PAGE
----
Insurance Insight’s news-piece dated May 8th entitled, “UAE Insurance Sector Expected to Grow in 2013” proved interesting to read for a number of reasons.
Firstly, as an insurance practitioner active in the region since the 1990s and having experienced the cyclical peaks and troughs emanating from September 11th, petro-dollar activities and the financial crisis, it is heartening to note that the industry is again showing signs of, albeit cautious, optimism.
Secondly, the much needed changes at UAE regulatory level seem to finally be taking place. Some more new faces (and brains) may also be required but the appointment of the current Director General is certainly a step in the right direction. He comes with significant ESCA experience that can and should translate into positive momentum. The market consensus on this is a very positive one.
Thirdly, the financial crisis helped expose the importance of technical competence and heads are still rolling at senior executive level in some insurance companies. Consolidation may not be happening (and won’t, save for one or two exceptions) but changes at top level will continue take place as crisis-savvy Boards demand more technical accountability from their management.
There are some worrying factors from the upturn in outlook and performance in the region. For example, some of the major reinsurers who plundered the heavily proportional markets in all but motor insurance for many years (and contributed to an almost burnt-out market) started pulling out post-crisis on the pretext that rates on line did not justify the financial return on the capacity they provided. This may be true. But it is equally true that consumers – cedants in this case – are programmed to consume more as prices decrease (all other things being equal). Therefore, the blame of readily available reinsurance capital at ridiculous prices has to be shouldered by the reinsurers (and the reinsurers alone). What is worrying is that some of larger reinsurers may already be on scouting reccies to either plunder the only remaining market they haven’t ravished (i.e. offering proportional treaties in motor) and/or in anticipation of the compulsory health insurance legislation in UAE.
At a time when the primary market should be looking at greater market discipline, reinsurers should be at the forefront in providing the UAE market with expertise and capacity that sees primary market companies assuming greater responsibility. Quota Share treaties across all motor and/or medical lines of business is certainly a step (or two) in the opposite direction.
Another concern is that with a positive investment outlook, reliance on the equity and investment markets is again growing. This, in itself is not bad. Insurers are, after all, institutional investors. But one needs to be constantly reminded that we are, first and foremost, insurers and not investors. End of year 2012 and Q1-2013 results of two of the largest companies in the market (i.e. Oman Insurance Company and Abu Dhabi National Insurance Company) are not very encouraging from a technical profitability perspective. Many of the smaller companies also share the same predicament.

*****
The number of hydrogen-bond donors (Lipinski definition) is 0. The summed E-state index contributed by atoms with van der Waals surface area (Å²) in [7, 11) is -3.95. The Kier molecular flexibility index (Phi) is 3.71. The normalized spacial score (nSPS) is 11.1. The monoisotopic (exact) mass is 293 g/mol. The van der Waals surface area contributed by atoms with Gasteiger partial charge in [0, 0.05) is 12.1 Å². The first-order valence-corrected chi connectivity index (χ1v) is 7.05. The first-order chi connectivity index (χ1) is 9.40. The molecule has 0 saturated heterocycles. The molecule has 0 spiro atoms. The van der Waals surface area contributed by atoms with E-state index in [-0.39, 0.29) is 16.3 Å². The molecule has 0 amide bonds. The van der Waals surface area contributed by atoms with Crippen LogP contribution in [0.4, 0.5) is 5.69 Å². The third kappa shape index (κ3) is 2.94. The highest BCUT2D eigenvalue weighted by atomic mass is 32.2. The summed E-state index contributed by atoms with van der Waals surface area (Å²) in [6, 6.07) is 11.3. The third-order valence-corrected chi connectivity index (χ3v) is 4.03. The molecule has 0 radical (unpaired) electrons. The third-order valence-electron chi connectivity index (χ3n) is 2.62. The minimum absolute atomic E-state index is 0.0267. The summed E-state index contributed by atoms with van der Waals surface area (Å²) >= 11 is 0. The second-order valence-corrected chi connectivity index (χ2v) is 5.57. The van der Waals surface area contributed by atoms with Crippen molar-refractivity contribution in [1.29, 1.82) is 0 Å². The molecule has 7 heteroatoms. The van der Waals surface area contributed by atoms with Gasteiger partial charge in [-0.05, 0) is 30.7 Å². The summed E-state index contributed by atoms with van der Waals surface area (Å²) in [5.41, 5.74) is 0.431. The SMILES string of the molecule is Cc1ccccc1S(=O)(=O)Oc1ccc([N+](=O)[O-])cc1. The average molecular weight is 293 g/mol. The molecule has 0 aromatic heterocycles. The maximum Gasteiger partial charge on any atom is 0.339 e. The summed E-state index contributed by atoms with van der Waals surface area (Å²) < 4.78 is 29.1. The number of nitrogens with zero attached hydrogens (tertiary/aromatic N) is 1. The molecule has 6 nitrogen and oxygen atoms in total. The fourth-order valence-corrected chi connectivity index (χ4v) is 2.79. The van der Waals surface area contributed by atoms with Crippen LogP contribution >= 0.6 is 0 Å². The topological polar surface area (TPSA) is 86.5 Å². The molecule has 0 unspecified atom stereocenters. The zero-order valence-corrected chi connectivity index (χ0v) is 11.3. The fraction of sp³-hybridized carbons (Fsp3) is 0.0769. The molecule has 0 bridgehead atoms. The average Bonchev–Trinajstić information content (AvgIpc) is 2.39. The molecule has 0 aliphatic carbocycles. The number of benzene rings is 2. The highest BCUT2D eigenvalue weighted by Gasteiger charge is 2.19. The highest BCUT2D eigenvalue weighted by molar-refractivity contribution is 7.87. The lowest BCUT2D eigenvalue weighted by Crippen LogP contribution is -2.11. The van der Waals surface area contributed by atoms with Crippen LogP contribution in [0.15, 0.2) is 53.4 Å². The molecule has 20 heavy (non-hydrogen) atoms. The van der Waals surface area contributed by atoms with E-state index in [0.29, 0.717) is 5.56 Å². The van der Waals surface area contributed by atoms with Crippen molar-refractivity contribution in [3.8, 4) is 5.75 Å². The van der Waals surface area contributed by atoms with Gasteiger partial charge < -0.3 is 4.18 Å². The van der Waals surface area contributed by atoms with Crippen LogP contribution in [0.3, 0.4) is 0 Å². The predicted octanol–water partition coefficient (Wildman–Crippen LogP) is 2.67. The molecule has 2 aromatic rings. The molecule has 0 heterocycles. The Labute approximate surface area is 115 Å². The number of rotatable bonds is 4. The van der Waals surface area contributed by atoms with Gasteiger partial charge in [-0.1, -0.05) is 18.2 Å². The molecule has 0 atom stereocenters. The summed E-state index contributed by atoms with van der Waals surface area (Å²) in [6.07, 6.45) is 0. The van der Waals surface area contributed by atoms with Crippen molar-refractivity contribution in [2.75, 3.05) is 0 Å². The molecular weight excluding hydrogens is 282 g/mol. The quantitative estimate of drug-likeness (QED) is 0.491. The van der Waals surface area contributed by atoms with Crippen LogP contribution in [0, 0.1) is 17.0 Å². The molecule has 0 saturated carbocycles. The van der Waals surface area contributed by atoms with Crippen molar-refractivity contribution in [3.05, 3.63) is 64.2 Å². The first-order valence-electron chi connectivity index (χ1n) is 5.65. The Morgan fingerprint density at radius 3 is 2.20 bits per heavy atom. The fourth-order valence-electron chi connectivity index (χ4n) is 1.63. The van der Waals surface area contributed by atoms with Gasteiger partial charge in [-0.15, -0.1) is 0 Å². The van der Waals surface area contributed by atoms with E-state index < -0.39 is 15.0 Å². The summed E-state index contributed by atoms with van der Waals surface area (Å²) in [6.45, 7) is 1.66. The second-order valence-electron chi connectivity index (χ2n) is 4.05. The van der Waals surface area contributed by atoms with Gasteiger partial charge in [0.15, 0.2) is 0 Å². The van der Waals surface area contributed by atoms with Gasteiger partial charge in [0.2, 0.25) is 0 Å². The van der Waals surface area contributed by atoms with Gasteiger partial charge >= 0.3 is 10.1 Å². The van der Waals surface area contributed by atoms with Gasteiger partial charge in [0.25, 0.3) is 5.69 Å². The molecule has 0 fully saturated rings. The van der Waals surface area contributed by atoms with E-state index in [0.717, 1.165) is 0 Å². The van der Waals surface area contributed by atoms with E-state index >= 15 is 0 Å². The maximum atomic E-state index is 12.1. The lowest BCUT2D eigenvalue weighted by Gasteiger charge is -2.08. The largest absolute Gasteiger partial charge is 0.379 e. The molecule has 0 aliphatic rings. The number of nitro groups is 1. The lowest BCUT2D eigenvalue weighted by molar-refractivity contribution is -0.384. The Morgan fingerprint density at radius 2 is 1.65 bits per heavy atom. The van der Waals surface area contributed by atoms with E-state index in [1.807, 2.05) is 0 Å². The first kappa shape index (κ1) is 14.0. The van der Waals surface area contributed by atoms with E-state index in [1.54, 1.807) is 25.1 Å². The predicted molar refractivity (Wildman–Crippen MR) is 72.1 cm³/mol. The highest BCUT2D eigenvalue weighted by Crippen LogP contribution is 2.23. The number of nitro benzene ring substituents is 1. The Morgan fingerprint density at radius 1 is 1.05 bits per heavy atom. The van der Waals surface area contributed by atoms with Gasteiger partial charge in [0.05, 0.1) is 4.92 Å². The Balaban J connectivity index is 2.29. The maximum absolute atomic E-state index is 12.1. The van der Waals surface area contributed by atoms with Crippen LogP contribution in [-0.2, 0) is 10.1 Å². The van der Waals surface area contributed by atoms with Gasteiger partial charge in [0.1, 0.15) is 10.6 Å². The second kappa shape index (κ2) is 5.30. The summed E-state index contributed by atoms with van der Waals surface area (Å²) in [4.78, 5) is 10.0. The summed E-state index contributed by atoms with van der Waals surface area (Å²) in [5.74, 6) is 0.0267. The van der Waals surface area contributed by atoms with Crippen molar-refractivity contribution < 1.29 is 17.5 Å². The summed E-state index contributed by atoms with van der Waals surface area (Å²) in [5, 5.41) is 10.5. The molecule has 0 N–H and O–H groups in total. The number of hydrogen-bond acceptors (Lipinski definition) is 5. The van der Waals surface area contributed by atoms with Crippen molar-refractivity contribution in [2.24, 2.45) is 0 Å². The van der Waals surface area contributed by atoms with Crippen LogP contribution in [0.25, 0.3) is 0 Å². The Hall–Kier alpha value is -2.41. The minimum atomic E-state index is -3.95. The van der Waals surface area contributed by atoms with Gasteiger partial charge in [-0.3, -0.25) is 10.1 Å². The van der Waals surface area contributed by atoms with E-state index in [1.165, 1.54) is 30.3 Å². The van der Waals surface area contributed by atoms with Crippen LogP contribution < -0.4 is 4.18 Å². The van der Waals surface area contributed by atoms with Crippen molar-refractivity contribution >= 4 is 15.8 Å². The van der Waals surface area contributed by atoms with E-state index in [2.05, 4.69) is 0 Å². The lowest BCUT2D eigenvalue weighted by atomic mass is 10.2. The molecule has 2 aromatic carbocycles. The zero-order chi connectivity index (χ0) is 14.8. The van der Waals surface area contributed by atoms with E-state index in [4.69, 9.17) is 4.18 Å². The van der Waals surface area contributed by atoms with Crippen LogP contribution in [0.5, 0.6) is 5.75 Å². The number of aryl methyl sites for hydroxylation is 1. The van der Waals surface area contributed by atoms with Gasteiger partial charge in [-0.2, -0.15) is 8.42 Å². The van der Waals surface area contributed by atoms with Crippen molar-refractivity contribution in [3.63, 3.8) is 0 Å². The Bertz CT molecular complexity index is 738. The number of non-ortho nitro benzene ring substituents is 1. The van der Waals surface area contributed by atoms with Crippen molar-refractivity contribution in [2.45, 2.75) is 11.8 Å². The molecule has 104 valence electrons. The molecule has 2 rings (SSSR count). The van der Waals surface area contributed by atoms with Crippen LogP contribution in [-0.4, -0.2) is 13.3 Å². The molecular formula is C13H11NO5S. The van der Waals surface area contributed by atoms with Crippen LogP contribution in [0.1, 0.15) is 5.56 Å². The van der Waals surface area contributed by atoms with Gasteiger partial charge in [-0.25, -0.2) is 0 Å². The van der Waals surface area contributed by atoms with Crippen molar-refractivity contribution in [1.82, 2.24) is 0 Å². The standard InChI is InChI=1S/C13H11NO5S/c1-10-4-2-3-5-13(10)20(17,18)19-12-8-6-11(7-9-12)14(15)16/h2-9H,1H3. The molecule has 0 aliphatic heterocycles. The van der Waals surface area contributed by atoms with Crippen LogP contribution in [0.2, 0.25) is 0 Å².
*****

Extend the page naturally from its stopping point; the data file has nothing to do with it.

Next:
2013 Market Outlook
Insurance in UAE is reactive to the economy and therefore any predictions on premium growth would generally reflect the pace of growth of GDP (with some sectors of the economy contributing more to premium growth than others). However, since compulsion is one of the main drivers of insurance demand throughout the region, there is a significant variable that will affect growth in 2013 and 2014. If health insurance in Dubai and the Northern Emirates becomes compulsory then we are looking at a growth rate that would be much higher than the indicated 10%. There are over 1 million lives that still need to be insured and this is not accounting for the influx of expatriates that is again taking place. This alone would generate around AED 1 billion in premium (or 5% of current total UAE insurance premium).
Why 5%? Doesn’t the above mentioned article (quoting the Insurance Authority) mention AED 25.5 billion as the current UAE market size? Yes it does; but this is not quite correct. The figure does not account for the internal spiral generated by local, reciprocal reinsurance. This is again on the increase in the market particularly because of the incestuous relationship of some conventional and Takaful companies in the UAE. One hopes that the spiral is a controlled one and that a catastrophic loss does not expose weaknesses similar to the early 1990s in the London LMX market. There are no readily available statistics for this, but if one had to deduct the impact of local reciprocal reinsurance in UAE, the overall premium spend would probably be more in the region of AED 20 billion.
Another important variable is the rate of economic reconstruction and development taking place in Dubai. This seems to be picking up pace again and, with greater optimism, since the Emirate honoured its 2012 debt repayment obligations. The 2020 Expo expectations will also pay a role.
The combined effect of compulsory medical insurance, growth in expatriate work-force and rate of economic growth across all Emirates in the UAE will make it difficult to predict the rate of insurance growth. Per capita and as a percentage of GDP insurance spending will certainly rise as and when medical insurance becomes compulsory. But, netting the impact of this, proportionate insurance spending is otherwise unlikely to change significantly as a percentage of GDP.
What is perhaps predictable is that the combined impact of these economic factors will result in double digit growth, in the higher percentage teens, in insurance within the short to medium term i.e. by, say, 2015.